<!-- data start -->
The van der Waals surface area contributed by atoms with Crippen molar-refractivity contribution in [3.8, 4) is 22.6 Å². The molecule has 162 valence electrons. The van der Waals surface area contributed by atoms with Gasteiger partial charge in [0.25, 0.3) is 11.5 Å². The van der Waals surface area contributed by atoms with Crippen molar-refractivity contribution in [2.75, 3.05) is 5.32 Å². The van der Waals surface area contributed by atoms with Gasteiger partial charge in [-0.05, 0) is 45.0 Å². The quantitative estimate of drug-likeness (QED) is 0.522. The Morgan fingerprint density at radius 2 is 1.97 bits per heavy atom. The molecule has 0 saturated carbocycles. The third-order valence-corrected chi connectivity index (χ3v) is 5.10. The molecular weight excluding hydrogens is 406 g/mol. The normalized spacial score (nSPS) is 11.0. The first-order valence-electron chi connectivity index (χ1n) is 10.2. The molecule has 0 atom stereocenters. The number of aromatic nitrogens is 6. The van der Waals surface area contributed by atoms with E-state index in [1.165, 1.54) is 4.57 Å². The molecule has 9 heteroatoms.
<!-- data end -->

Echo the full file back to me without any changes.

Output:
The van der Waals surface area contributed by atoms with Crippen molar-refractivity contribution in [3.8, 4) is 22.6 Å². The molecule has 162 valence electrons. The van der Waals surface area contributed by atoms with Gasteiger partial charge in [0.25, 0.3) is 11.5 Å². The van der Waals surface area contributed by atoms with Crippen molar-refractivity contribution in [2.75, 3.05) is 5.32 Å². The van der Waals surface area contributed by atoms with Gasteiger partial charge in [-0.05, 0) is 45.0 Å². The quantitative estimate of drug-likeness (QED) is 0.522. The Morgan fingerprint density at radius 2 is 1.97 bits per heavy atom. The molecule has 0 saturated carbocycles. The third-order valence-corrected chi connectivity index (χ3v) is 5.10. The molecular weight excluding hydrogens is 406 g/mol. The normalized spacial score (nSPS) is 11.0. The first-order valence-electron chi connectivity index (χ1n) is 10.2. The molecule has 0 atom stereocenters. The number of aromatic nitrogens is 6. The van der Waals surface area contributed by atoms with E-state index in [1.165, 1.54) is 4.57 Å². The molecule has 9 heteroatoms.